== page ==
In order to get the other elderly confused patient with a suspected broken hip into a cubicle, the senior staff nurse must move another patient into the corridor – the patient is stable but on an intravenous drip – his family complain about the move, but there is no alternative.

An X-ray shows a nasty fracture of the hip but the head scan shows no signs of any bleeding inside the skull. The senior registrar must brief the Orthopaedic team about the fractured hip and prepare the patient by injecting a nerve block into the hip to dull the pain.

The senior registrar is then interrupted.

One of the junior doctors, who happens to be of Indian descent, has sought out the registrar because her patient is demanding a ‘senior doctor’ for a second opinion. The senior registrar suggests she takes a breather, knowing she hasn’t stopped since they both arrived on shift five hours ago. He then moves to minor injuries unit, identifies and attempts to placate the patient who is loudly shouting that she wants an “English doctor! A proper doctor!”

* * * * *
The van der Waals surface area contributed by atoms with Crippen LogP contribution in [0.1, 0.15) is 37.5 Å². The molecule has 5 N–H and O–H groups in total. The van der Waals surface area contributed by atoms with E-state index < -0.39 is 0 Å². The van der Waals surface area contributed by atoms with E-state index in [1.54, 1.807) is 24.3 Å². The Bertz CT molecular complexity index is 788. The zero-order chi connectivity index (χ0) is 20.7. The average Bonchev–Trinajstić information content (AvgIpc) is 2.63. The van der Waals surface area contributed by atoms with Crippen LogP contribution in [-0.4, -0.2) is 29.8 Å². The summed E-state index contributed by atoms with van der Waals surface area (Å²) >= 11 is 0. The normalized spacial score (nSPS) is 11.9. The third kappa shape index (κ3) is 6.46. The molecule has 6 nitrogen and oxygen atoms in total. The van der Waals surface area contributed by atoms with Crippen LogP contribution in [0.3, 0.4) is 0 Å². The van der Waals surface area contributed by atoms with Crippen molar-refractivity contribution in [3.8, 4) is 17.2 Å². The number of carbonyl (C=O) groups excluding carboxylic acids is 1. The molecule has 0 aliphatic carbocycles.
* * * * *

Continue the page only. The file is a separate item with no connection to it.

The registrar reviews all of the key points from the patient history, her examination and the investigations ordered by the junior doctor. It is a more in-depth analysis than any other clinician would have done in the first instance. The points are reiterated but the patient then leaves the department, swearing at staff.